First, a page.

Thank you to Cymande for sharing her experience as a nurse practitioner entrepreneur and practice owner!


You Might Also Like: Lessons on Opening a Practice from a Successful NP Entrepreneur 


7 thoughts on “How This FNP Became a Psychiatric Practice Owner”

  1. Francis (Ed) Neuzil

    I too am a NP practice owner and agree with much of what Cymande had to say. Owning your own practice is a rewarding but stressful situation. I own the Allergy, Sinus and Asthma Center in Lady Lake Florida and have owned the practice for about 17 years and now have about 7,000 patients I care for. In addition I had an idea for a all natural nasal spray that I have brought to the market and currently market in about 35 states, “Dr Neuzil’s Irrigator”. I encourage any NP with aspirations of ownership or with an idea that they would like to take to the market place to become entrepreneurs, to take that chance rather than asking oneself later “I wonder what if” or “only if I had”. It’s the old adage, “Better to have tried and failed than to have never tired at all”.

  2. Thanks for this valuable info. Can you shed some light on the process from FNP or RNP to Psychiatry: Program available, requirements etc.

    Thank you.

  3. Thank you for the post. I am curious how Dr. Neuzil is able to own and practice in Florida, a restrictive state. I understand why Cymande and her husband left for NH as it is much more receptive to NPs. I applaud you both for leading the change for NPs and I am happy to see that Cymande is getting her PMHNP. As a PMHNP DNP students, I stand behind the need for accreditation and certification in our practice. If we continue to have FNPs crossing lanes and accepting lower pay and poorer work conditions, we will dilute our anP strength overall. It is important to have a mechanism to prove our worth and certification is one of those. As for IV ketamine, that is still not considered an approved treatment. I am curious as to whether you have had any push back from that or have all results been positive. Personally, I would be concerned as an FNP that a bad reaction would set me up for litigation as I am not a certified PMHNP, do not have MD over site, and I am using an treatment that has yet been approved for mainstream medicine. This is not to say that I do not appreciate you for taking chances, I am more curious, less judgemental, to learn more about what NPs are doing out there in the world, especially since, in Florida, I do not see a lot of innovation due to the restrictions.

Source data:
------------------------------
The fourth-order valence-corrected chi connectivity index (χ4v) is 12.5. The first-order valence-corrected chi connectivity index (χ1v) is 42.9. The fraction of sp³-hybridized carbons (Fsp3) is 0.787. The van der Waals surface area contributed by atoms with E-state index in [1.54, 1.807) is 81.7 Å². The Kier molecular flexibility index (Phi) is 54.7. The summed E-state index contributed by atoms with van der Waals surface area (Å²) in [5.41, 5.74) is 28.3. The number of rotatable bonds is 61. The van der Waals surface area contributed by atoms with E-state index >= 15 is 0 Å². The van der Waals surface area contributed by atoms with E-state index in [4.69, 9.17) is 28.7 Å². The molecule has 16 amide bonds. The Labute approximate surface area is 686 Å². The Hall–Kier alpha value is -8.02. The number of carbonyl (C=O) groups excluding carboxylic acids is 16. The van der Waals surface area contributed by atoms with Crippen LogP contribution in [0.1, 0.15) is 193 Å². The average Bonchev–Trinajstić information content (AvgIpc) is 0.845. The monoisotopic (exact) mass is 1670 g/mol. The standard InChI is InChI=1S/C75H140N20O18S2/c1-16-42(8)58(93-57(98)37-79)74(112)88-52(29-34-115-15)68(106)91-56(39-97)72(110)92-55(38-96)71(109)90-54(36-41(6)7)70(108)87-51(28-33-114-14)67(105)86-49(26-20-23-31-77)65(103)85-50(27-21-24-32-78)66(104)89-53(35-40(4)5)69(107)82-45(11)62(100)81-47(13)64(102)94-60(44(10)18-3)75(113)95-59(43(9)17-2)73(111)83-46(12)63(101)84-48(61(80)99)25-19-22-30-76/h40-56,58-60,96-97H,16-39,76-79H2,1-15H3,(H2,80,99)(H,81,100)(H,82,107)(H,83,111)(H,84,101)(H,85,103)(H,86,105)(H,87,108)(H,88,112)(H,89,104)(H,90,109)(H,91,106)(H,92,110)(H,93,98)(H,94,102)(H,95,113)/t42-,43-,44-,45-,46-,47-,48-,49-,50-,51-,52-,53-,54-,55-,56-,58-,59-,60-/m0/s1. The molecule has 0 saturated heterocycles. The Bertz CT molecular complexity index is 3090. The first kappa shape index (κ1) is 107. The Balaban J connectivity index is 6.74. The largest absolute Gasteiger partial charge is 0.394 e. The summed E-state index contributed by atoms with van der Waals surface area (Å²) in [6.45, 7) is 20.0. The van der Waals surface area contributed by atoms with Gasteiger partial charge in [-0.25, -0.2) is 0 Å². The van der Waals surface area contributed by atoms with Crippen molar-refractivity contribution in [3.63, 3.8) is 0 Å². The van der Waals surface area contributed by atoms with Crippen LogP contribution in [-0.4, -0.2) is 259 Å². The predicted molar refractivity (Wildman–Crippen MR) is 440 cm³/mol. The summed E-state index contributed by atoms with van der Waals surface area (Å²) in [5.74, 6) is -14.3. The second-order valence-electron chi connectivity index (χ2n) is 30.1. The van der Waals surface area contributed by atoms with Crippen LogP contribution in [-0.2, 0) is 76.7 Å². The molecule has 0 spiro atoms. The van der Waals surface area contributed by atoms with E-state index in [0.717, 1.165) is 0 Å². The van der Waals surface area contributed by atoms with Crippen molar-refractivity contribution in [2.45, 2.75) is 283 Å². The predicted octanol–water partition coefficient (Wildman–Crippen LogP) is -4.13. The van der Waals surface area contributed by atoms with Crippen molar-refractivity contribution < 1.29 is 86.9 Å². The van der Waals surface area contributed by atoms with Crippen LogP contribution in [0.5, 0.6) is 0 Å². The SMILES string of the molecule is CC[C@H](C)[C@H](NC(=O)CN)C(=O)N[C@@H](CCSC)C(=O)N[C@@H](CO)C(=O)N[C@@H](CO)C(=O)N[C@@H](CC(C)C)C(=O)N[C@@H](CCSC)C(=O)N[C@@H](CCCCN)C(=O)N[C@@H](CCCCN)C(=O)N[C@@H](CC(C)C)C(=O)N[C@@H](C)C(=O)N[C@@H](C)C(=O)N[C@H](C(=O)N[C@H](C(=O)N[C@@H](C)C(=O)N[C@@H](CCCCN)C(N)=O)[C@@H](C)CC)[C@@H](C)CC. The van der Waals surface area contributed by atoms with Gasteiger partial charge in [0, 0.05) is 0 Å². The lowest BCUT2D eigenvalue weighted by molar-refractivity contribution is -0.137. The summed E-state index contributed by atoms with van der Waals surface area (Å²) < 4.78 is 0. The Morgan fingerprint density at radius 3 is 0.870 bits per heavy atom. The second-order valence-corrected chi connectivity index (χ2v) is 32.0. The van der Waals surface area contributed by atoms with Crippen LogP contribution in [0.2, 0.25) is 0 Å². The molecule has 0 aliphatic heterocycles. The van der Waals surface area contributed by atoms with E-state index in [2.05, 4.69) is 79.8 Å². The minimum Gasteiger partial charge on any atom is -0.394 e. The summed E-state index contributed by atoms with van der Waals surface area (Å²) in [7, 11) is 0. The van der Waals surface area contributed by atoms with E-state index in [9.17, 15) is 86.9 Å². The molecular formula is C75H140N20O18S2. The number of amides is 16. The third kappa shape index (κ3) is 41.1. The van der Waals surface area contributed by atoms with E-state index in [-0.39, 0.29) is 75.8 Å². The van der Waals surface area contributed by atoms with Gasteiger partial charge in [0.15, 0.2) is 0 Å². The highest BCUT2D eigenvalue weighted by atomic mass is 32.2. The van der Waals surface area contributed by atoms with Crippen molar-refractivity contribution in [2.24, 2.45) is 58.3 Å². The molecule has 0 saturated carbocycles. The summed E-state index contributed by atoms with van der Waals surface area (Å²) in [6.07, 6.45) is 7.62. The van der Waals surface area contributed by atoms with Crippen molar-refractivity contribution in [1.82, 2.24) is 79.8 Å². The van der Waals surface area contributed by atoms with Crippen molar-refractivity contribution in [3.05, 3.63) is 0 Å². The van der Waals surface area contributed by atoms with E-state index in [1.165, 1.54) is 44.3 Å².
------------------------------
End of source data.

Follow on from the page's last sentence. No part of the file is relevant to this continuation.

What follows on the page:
1. Agreed. I moved to NM for full practice authority. I worked for 5 years as a PNP in behavioral health. I went back to school for my PMHNP. And learned how much I didn’t know about psych. As a ARNP with 2 specialty certifications I am very wary of a generalist in child psych.

    2. Agreed on most counts. It’s been a challenge to be disenfranchised when in the middle of my terminal degree. FL is a difficult state in which to practice. I chose my terminal degree with one set of knowledge and midway in I found myself unable to practice in any area unless it was bedside which I left due to the moral and ethical drain in that environment.

      Now I’m finding myself having to return to school so I can practice and all this valuable education does not go to waste. I love caring for people. I joined the APNA with the idea that I would be able to find a mentor while trying to find the right school, educational program, and completing my PhD. I would be grateful if for a FL APRN response. I’m looking at PMHNP but am not opposed to considering AGPNP.

  4. I am happy to hear you are becoming dual certfied. While it sounds like you have worked very hard at becoming competent, that you have been practicing psychiatry as an FNP is often viewed as out of scope and concerning for safety. With a PMHNP-BC, your patients will benefit greatly and you will become proficient with providing psychiatric services. Best wishes to you both!